It’s vital that you talk with a good media buyer before committing to a media plan.  Speaking with a rep from a media company will only give you the perspective of why you should advertise only on their station.  Once you’ve purchased a plan from them and started to establish yourself as an advertiser, then good reps will start to have an eye out for you on other media…and you better still be buying time/space with them.  Media buying firms have the whole picture in mind and generally can secure better rates than you can on your own.  They make their money from ad agency commissions that media companies give for placing buys with them.  If you place the buy directly, the media company keeps that commission for themselves.

The bottom line is advertising is good for your business.  If your competition is already advertising, then by not doing so you will start to lose market share.  If they are not, then you immediately place yourself above them in the public’s mind and will start to reap the benefits shortly.  You should know that by putting yourself out there as an advertiser, you should expect that other media reps will start to call on you.  It’s wise to find a good media partner (buyer or ad agency) that you are comfortable with and are confident that they have your best intentions in mind.

Advertising Media – Part 5: Direct Mail

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Have you ever responded to a piece of junk mail?  The chances are that you have.  Not often, but once someone sent you a flyer, an ad within a weekly circular, or some other postcard type piece of snail mail that just happened to be what you needed at exactly the time that you needed it.  Maybe you received a coupon for a new pizza place that you wanted to try out.  Maybe, like me, you received a postcard for a tree removal place at just the same time that you’ve spied a dead tree in your yard that could take out your kitchen during a strong storm.  It’s likely you’ve acted on a piece of direct mail advertisement at some point in your life.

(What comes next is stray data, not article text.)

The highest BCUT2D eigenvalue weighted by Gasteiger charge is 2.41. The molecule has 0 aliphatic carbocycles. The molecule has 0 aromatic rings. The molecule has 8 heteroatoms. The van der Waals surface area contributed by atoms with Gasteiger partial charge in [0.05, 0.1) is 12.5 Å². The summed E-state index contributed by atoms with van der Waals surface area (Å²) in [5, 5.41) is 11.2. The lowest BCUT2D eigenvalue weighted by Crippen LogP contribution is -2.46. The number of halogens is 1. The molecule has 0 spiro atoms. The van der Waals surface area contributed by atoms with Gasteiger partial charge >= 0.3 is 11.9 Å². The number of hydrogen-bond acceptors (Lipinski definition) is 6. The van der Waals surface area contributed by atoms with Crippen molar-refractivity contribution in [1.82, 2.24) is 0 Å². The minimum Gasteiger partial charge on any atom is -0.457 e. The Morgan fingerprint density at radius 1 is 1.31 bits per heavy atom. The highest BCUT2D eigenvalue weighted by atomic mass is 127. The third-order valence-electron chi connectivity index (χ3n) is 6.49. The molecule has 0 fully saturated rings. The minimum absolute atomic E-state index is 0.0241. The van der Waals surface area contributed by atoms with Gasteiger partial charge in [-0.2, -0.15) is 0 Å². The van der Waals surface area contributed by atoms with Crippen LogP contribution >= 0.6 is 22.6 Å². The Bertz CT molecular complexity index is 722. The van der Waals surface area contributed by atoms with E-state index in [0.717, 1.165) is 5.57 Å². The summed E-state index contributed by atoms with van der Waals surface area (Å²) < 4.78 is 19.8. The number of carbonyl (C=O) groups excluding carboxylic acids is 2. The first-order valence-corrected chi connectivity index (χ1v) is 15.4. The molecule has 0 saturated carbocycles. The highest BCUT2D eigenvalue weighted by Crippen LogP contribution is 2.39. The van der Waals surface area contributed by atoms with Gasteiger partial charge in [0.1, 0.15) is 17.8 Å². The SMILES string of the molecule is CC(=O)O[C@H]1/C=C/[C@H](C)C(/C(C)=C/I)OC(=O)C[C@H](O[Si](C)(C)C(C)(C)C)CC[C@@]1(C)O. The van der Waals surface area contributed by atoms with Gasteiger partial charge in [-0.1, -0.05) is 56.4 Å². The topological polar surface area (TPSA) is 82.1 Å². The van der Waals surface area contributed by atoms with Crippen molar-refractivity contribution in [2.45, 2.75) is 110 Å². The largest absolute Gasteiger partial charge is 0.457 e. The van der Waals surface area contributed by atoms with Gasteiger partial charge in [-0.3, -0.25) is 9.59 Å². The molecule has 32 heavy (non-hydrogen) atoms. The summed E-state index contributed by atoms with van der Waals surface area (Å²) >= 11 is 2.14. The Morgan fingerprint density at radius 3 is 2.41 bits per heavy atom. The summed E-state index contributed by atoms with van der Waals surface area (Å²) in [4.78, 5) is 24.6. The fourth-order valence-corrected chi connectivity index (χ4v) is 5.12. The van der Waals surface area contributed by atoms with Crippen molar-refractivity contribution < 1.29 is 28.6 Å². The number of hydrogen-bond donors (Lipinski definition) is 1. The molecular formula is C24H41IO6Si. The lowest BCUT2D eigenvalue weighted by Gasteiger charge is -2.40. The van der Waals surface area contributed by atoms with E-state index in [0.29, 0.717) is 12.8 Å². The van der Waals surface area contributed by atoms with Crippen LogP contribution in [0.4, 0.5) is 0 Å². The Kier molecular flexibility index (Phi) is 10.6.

Now, just for a minute, think about all the times that you’ve received junk mail in your life.  Compare that to the number of times you found a piece useful.  Not a very good rate of return, is it?  Care to guess the national average rate of return on direct mailings?  0.5%.  One response out of every 200 mailings.  Is that good?  Yes and no.

When I was the Creative Services Director of a pair of TV stations in Vermont, our lifeblood was the Nielsen ratings system.  In this rating system, receiving 1 rating point meant that 1% of the TV households in your market was turned into your station watching a particular program.  Even that’s not entire accurate.  The ratings books published only whole numbers which Nielsen would round up after reaching .5.  Therefore, buying a commercial in a show that had a 1 rating point in our market at the time meant that you were reaching at least 1640 TV households.  To achieve the same rate of response as direct mail, that means you would have converted 8.2 new customers.

Sounds good so far, but you have to consider reach.  To figure out if direct mail might be good for you, you have to consider the cost of sending direct mail to 1640 households versus the cost of a spot that airs in a show that receives a 1 rating point.  Expand it out.  How much to send out 5 times that number in direct mailings versus a 5 rating point show?

If the numbers start to work for you, you also should be considering the base differences in the media.  With TV, you can use the senses of sight and sound to build your message, but by virtue of the medium, the message is transitory.  With direct mail, it’s a print piece.  It’s sight only.  But the message is persistant until that time when some decides to turn your message into recycling…which might be immediately.

For my clients, I’m willing to talk to them about direct mail as an option.  I think when done well and targeted properly with a well generated mailing list, it can be more effective than a print ad placed in a newspaper, but it’s still considered low-brow advertising.  Direct mail is to advertising as puns are to comedy.